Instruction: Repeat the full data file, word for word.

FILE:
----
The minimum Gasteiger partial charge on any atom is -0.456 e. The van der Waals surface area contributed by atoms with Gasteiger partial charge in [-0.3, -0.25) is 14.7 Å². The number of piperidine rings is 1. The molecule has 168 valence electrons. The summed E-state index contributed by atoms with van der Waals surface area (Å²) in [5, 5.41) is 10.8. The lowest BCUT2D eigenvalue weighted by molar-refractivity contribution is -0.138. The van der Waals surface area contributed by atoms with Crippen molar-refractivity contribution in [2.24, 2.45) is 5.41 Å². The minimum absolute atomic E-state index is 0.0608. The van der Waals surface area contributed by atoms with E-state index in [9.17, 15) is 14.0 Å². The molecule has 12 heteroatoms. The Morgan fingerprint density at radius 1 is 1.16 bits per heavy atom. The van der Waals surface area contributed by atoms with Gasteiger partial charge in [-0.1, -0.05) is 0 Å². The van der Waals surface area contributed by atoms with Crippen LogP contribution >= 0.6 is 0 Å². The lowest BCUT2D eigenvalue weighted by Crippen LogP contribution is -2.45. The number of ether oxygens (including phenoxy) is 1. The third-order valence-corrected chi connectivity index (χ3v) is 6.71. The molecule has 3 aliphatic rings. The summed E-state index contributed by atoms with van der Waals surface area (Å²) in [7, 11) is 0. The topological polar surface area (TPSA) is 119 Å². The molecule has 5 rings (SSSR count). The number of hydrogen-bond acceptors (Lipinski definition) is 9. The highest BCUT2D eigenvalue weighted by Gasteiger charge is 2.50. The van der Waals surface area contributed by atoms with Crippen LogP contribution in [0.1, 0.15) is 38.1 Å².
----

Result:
The minimum Gasteiger partial charge on any atom is -0.456 e. The van der Waals surface area contributed by atoms with Gasteiger partial charge in [-0.3, -0.25) is 14.7 Å². The number of piperidine rings is 1. The molecule has 168 valence electrons. The summed E-state index contributed by atoms with van der Waals surface area (Å²) in [5, 5.41) is 10.8. The lowest BCUT2D eigenvalue weighted by molar-refractivity contribution is -0.138. The van der Waals surface area contributed by atoms with Crippen molar-refractivity contribution in [2.24, 2.45) is 5.41 Å². The minimum absolute atomic E-state index is 0.0608. The van der Waals surface area contributed by atoms with E-state index in [9.17, 15) is 14.0 Å². The molecule has 12 heteroatoms. The Morgan fingerprint density at radius 1 is 1.16 bits per heavy atom. The van der Waals surface area contributed by atoms with Gasteiger partial charge in [-0.1, -0.05) is 0 Å². The van der Waals surface area contributed by atoms with Crippen LogP contribution >= 0.6 is 0 Å². The lowest BCUT2D eigenvalue weighted by Crippen LogP contribution is -2.45. The number of ether oxygens (including phenoxy) is 1. The third-order valence-corrected chi connectivity index (χ3v) is 6.71. The molecule has 3 aliphatic rings. The summed E-state index contributed by atoms with van der Waals surface area (Å²) in [7, 11) is 0. The topological polar surface area (TPSA) is 119 Å². The molecule has 5 rings (SSSR count). The number of hydrogen-bond acceptors (Lipinski definition) is 9. The highest BCUT2D eigenvalue weighted by Gasteiger charge is 2.50. The van der Waals surface area contributed by atoms with Crippen LogP contribution in [0.1, 0.15) is 38.1 Å².